Bullfighting: Fine art? Or barbaric entertainment?

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A matador makes moves with his cape to gruel a bull.

INTRODUCED as a spectator sport in 1726 in Spain, bullfighting went on to spread like a cancer into the south of France, Portugal, Mexico, Colombia, Venezuela, Ecuador and Peru.

It bears several names: Corrida de torros, La fiesta or Novilada, but the essence remains the same – a bull is tortured and killed in front of thousands of cheering spectators, who call this “a fine art”.

It taps into a primal human instinct – a blood lust- and is similar to the events in the gladiatorial arenas of ancient Rome. But in the modern world is there still a place for slaughter to be considered a fine art?

Dmitry Dmitriev of Booked.net poses some questions about this controversial sport.

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Lost in translation in Barcelona

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A man wearing a costume of Antoni Gaudi’s creation, Ceramic Dragon. This character can be seen across the city.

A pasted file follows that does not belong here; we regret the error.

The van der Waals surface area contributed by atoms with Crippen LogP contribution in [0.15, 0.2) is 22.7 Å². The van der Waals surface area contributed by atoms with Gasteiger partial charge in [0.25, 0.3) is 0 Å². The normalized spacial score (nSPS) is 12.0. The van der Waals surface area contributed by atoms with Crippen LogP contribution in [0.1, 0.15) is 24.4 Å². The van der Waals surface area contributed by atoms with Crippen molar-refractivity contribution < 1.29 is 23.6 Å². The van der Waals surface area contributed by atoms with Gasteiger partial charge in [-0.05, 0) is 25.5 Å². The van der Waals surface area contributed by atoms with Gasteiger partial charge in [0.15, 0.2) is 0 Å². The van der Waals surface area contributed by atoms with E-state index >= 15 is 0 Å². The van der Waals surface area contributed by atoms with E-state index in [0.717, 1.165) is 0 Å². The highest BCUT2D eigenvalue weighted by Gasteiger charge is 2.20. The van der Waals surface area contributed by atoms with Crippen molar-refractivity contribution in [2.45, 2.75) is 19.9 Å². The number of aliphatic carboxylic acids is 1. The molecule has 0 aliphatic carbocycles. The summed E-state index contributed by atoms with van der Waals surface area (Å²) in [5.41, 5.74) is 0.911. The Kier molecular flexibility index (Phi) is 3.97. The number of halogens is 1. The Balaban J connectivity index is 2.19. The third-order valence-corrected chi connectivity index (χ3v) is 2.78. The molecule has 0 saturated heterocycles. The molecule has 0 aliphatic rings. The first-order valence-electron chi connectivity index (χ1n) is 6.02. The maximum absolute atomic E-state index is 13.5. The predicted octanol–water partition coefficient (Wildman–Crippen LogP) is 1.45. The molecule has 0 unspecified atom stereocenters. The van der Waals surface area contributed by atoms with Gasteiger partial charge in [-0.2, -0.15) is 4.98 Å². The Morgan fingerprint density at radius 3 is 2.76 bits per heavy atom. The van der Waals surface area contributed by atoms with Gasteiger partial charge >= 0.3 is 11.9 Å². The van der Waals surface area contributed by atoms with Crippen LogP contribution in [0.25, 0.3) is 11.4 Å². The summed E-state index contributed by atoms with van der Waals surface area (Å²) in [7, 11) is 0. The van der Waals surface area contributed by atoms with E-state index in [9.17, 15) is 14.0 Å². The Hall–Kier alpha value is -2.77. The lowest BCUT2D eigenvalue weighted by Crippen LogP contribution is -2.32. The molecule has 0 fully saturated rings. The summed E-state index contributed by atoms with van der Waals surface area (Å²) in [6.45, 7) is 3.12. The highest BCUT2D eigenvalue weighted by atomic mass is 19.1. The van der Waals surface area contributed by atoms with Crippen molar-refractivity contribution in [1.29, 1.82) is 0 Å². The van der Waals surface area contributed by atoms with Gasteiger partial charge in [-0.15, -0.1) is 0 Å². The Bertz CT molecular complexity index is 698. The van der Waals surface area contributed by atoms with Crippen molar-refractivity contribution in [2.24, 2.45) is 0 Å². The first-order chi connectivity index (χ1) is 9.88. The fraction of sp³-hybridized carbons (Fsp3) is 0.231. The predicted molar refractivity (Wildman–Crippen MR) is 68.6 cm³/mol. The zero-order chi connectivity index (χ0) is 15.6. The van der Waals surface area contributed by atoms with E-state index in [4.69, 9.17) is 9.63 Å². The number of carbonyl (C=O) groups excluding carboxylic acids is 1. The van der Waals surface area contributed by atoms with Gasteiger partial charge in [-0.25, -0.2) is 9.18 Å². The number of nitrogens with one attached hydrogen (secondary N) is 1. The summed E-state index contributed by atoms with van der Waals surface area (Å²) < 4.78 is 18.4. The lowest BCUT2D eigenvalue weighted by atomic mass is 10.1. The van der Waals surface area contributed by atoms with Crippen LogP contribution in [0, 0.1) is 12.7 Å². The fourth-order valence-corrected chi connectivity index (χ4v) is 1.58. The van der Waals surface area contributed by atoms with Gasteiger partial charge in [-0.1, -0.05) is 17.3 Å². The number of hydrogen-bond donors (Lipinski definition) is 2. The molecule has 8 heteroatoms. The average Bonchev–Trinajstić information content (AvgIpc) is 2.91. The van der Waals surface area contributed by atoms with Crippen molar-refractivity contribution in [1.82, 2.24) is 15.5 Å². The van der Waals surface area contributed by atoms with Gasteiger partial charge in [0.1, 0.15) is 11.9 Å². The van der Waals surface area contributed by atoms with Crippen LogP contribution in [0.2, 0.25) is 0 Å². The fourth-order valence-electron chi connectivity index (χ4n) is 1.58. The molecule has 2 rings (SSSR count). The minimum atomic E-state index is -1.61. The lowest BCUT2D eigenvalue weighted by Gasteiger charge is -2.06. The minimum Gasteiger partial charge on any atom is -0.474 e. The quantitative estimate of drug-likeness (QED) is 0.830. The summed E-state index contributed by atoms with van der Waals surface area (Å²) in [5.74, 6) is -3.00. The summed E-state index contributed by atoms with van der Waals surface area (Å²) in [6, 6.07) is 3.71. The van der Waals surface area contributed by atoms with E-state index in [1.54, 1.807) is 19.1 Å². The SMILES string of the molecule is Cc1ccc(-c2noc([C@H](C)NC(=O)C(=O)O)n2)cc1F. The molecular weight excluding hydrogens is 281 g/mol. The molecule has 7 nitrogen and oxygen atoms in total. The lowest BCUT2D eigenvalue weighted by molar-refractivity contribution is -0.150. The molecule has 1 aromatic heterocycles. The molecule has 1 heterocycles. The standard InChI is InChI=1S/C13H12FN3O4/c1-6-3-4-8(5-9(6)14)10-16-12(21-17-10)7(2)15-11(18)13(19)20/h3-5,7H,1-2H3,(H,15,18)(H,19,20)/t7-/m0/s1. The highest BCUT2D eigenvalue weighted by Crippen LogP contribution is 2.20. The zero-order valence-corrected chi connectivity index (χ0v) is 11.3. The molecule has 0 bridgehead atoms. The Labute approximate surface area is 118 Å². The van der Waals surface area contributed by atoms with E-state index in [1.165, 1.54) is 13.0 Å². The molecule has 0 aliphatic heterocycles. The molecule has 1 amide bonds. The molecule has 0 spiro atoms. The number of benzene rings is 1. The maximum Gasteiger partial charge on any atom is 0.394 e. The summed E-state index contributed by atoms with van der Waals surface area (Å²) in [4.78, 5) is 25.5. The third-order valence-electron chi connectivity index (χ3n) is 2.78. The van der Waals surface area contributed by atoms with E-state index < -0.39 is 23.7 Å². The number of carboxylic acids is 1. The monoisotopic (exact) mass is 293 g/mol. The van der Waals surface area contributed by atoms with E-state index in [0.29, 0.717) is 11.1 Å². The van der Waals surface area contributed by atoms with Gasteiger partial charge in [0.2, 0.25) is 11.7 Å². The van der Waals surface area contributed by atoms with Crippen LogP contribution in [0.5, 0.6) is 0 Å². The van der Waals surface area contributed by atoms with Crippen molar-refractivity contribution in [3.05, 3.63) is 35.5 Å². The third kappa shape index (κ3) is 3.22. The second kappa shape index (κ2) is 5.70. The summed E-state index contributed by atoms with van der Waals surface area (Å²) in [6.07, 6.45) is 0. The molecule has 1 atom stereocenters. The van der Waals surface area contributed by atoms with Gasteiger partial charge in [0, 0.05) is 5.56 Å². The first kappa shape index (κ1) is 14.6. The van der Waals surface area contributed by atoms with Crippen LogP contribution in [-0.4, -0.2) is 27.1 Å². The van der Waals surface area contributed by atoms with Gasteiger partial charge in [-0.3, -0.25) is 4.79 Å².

EVERY note, every word sung by Freddie Mercury and Monserrat Caballe about Barcelona is true.

The city is, putting it simply, gorgeous.

Home to architectural and other masterpieces created by Antoni Gaudí, captivating parks and narrow streets with the spirit of the past still inhabiting them.

The capital of Catalonia and Spain’s second largest city welcomes hundreds of thousands of tourists annually and it does a great job, but…and there’s always a “but”…

Here are a few “buts” Dmitry Dmitriev of Booked.net and his girlfriend Marina Solonnikova discovered in thier travels around Europe’s fourth most visited city – Barcelona:

When it comes to describing those “buts” it’s easiest to make a list.

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